Printer Friendly

STRUCTURE-FUNCTION RELATIONSHIP OF CHANGES IN VISUAL FIELD INDICES WITH QUADRANT AND AVERAGE RETINAL NERVE FIBER LAYER THICKNESS IN THE EYES WITH EXFOLIATION.

Introduction

Exfoliation syndrome (XFS) is the most common cause of secondary open angle glaucoma. It accounts for an estimated 25% of the open angle glaucoma worldwide (1). The glaucoma associated with XFS is characterized by elevated intraocular pressure (IOP), often with very high levels, and is associated with increased resistance to aqueous outflow. The potential mechanisms of glaucoma in XFS include blockage of the trabecular meshwork by exfoliation material and by liberated iris pigment, trabecular cell dysfunction, and degenerative changes of Schlemm's canal. In addition, involvement of the iris, lens and blood vessels leads to anterior segment hypoxia, chronic blood aqueous barrier breakdown, cataract, and abnormalities of ocular blood flow (2). Exfoliation syndrome is basically bilateral with asymmetric clinical appearance, related with the rate of production and accumulation of the exfoliation material in each eye (3). Conversion from clinically unilateral to asymmetric bilateral XFS or exfoliative glaucoma (XFG) has already been reported (4-6). Recent researches have shown that clinically unilateral form is not really unilateral. This condition is rather asymmetric because in clinically unilateral forms, exfoliative material is proven by immunohistochemical methods in iris blood vessels, pupil dilator and conjunctiva without visible exfoliation. Subtle ultrastructural alterations such as microfibrillar deposits in the dilator muscle or in the periphery of iris vessels can be observed virtually in all contralateral eyes in clinically unilateral cases (7), supporting the concept that XFS is a bilateral disease with clinically asymmetric manifestations.

Glaucoma is a slowly progressive optic neuropathy that is usually associated with ocular hypertension. Progressive deformation of the optic nerve head resulting from hypertension leads to cup formation and destruction of the retinal nerve fibers. This neuropathy in turn leads to visual field (VF) impairment. Eyes with XFS are under greater risk of ocular ischemic conditions, not only because of IOP rise and fluctuations, but also because of pathological vascular alterations associated with exfoliation which lead to hypoxia of the eye (2). It has been proposed that the exfoliation process itself might, to some extent, be a risk factor for glaucomatous optic disc changes (8). The progressive nature of glaucoma suggests it should be theoretically possible to detect structural changes in the retina and optic nerve before the condition becomes clinically apparent with VF loss (9).

Before there is a detectable change on VF, morphological changes can already exist, such as retinal nerve fiber layer (RNFL) thickness loss. This happens in the eyes at risk especially with exfoliation and it is the main sign of early glaucomatous damage. Therefore, the aim of the study was to compare RNFL thickness and VF changes in the groups of subjects with unilateral and bilateral XFS and with bilateral XFG. The groups of subjects were compared with healthy subjects in order to determine differences between them.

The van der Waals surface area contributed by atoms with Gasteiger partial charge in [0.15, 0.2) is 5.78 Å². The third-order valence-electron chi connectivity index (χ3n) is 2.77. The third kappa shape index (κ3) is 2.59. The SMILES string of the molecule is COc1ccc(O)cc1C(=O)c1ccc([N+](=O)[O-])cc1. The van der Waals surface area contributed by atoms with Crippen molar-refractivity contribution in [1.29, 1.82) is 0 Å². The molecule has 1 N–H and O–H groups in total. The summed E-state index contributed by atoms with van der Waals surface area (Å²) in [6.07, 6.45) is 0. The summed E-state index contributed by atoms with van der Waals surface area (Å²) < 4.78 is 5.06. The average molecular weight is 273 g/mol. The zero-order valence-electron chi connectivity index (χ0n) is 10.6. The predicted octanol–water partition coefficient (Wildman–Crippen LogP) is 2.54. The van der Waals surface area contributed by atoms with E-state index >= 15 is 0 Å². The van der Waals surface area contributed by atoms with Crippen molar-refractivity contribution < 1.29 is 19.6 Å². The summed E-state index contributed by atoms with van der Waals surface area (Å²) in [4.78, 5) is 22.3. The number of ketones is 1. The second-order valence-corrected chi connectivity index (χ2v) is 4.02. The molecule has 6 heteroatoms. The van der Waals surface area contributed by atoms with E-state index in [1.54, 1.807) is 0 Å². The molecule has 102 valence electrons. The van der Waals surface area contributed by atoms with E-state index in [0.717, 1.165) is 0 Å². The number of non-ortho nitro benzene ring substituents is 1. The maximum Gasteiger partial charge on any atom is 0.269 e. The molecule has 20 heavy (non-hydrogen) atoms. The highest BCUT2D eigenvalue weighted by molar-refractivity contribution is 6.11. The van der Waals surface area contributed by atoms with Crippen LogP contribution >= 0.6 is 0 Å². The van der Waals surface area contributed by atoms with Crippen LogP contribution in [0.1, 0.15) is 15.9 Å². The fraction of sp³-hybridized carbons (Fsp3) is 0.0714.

Subjects and Methods

This prospective study was performed between January 2012 and December 2013 at the Sestre milosrdnice University Hospital Center, Department of Ophthalmology, Zagreb, Croatia. The study included 114 subjects (228 eyes) divided into 4 groups according to the presence of exfoliation: 30 subjects with unilateral syndrome, 24 subjects with bilateral syndrome, 28 subjects with bilateral glaucoma, and control group without the presence of glaucoma or syndrome (32 subjects). The group with unilateral syndrome (60 eyes) were divided into two subgroups of 30 eyes depending on whether biomicroscopically detectable exfoliation or no detectable exfoliation was found in the contralateral (fellow) eye. All subjects were older than 50 years. The Hospital Ethics Committee approved the study and an informed consent was obtained from all subjects in writing. All subjects underwent complete ophthalmologic examination including the following: medical history (including ocular and family histories), best corrected visual acuity according to Snellen, slit lamp examination, Goldmann applanation tonometry, gonioscopy, and biomicroscopy with a plus 78-D lens. Standard VF testing (Octopus[R] Visual Field analyzer with G standard white/white Dynamic program; Haag-Streit AG, Switzerland) was performed and changes of Mean Defect (MD) and square root of Loss of Variance (sLV) were recorded. All eyes underwent optical coherence tomography (OCT) using spectral-domain high definition OCT (Cirrus HD-OCT, Carl Zeiss Meditec, Dublin, CA, USA) after pupillary dilation with 10% phenylephrine hydrochloride. The RNFL thickness was obtained using the Optic Disc Cube protocol 200x200. In the study, we compared the measured mean and quadrant RNFL thickness with MD in automated VF, which is the most important index related to global damage in glaucoma.